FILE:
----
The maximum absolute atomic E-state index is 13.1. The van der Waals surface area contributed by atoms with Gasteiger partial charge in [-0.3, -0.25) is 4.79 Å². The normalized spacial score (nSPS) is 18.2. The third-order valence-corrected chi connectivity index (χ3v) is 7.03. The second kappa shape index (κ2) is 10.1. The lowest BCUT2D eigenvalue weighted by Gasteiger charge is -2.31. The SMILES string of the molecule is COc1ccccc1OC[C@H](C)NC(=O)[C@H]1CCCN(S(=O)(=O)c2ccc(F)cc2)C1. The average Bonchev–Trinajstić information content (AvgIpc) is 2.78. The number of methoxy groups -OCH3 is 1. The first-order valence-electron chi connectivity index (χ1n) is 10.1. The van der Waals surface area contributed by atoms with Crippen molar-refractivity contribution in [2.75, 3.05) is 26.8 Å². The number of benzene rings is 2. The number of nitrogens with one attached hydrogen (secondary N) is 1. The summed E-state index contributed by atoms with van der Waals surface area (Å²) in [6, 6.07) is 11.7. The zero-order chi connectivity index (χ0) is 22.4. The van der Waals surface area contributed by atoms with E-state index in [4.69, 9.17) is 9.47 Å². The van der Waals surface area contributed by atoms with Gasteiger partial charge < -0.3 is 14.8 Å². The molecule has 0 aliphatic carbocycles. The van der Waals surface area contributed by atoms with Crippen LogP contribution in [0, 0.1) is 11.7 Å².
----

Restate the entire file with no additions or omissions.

The maximum absolute atomic E-state index is 13.1. The van der Waals surface area contributed by atoms with Gasteiger partial charge in [-0.3, -0.25) is 4.79 Å². The normalized spacial score (nSPS) is 18.2. The third-order valence-corrected chi connectivity index (χ3v) is 7.03. The second kappa shape index (κ2) is 10.1. The lowest BCUT2D eigenvalue weighted by Gasteiger charge is -2.31. The SMILES string of the molecule is COc1ccccc1OC[C@H](C)NC(=O)[C@H]1CCCN(S(=O)(=O)c2ccc(F)cc2)C1. The average Bonchev–Trinajstić information content (AvgIpc) is 2.78. The number of methoxy groups -OCH3 is 1. The first-order valence-electron chi connectivity index (χ1n) is 10.1. The van der Waals surface area contributed by atoms with Crippen molar-refractivity contribution in [2.75, 3.05) is 26.8 Å². The number of benzene rings is 2. The number of nitrogens with one attached hydrogen (secondary N) is 1. The summed E-state index contributed by atoms with van der Waals surface area (Å²) in [6, 6.07) is 11.7. The zero-order chi connectivity index (χ0) is 22.4. The van der Waals surface area contributed by atoms with E-state index in [4.69, 9.17) is 9.47 Å². The van der Waals surface area contributed by atoms with Gasteiger partial charge < -0.3 is 14.8 Å². The molecule has 0 aliphatic carbocycles. The van der Waals surface area contributed by atoms with Crippen LogP contribution in [0, 0.1) is 11.7 Å².